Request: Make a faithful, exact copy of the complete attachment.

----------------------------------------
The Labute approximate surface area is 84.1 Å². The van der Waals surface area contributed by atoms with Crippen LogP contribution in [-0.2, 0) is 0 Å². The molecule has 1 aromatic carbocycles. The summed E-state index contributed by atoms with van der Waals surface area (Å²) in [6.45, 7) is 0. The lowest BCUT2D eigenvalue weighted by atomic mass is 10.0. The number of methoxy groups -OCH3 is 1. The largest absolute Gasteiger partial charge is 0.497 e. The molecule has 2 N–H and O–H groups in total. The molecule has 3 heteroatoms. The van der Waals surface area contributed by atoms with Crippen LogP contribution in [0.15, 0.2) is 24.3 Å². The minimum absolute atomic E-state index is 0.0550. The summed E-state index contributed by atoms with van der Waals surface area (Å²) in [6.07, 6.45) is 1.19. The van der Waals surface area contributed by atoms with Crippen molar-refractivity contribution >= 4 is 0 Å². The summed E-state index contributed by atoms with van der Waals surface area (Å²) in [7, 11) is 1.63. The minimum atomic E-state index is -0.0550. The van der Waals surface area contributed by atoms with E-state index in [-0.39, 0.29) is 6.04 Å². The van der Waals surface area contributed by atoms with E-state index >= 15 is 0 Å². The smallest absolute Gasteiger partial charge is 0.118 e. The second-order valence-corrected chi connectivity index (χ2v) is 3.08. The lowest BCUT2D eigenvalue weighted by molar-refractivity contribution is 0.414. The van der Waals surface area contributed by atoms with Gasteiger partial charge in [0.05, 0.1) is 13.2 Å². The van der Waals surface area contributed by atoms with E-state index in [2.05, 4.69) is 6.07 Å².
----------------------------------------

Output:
The Labute approximate surface area is 84.1 Å². The van der Waals surface area contributed by atoms with Crippen LogP contribution in [-0.2, 0) is 0 Å². The molecule has 1 aromatic carbocycles. The summed E-state index contributed by atoms with van der Waals surface area (Å²) in [6.45, 7) is 0. The lowest BCUT2D eigenvalue weighted by atomic mass is 10.0. The number of methoxy groups -OCH3 is 1. The largest absolute Gasteiger partial charge is 0.497 e. The molecule has 2 N–H and O–H groups in total. The molecule has 3 heteroatoms. The van der Waals surface area contributed by atoms with Crippen LogP contribution in [0.15, 0.2) is 24.3 Å². The minimum absolute atomic E-state index is 0.0550. The summed E-state index contributed by atoms with van der Waals surface area (Å²) in [6.07, 6.45) is 1.19. The van der Waals surface area contributed by atoms with Crippen molar-refractivity contribution >= 4 is 0 Å². The summed E-state index contributed by atoms with van der Waals surface area (Å²) in [7, 11) is 1.63. The minimum atomic E-state index is -0.0550. The van der Waals surface area contributed by atoms with E-state index in [-0.39, 0.29) is 6.04 Å². The van der Waals surface area contributed by atoms with E-state index >= 15 is 0 Å². The smallest absolute Gasteiger partial charge is 0.118 e. The second-order valence-corrected chi connectivity index (χ2v) is 3.08. The lowest BCUT2D eigenvalue weighted by molar-refractivity contribution is 0.414. The van der Waals surface area contributed by atoms with Gasteiger partial charge in [0.05, 0.1) is 13.2 Å². The van der Waals surface area contributed by atoms with E-state index in [2.05, 4.69) is 6.07 Å².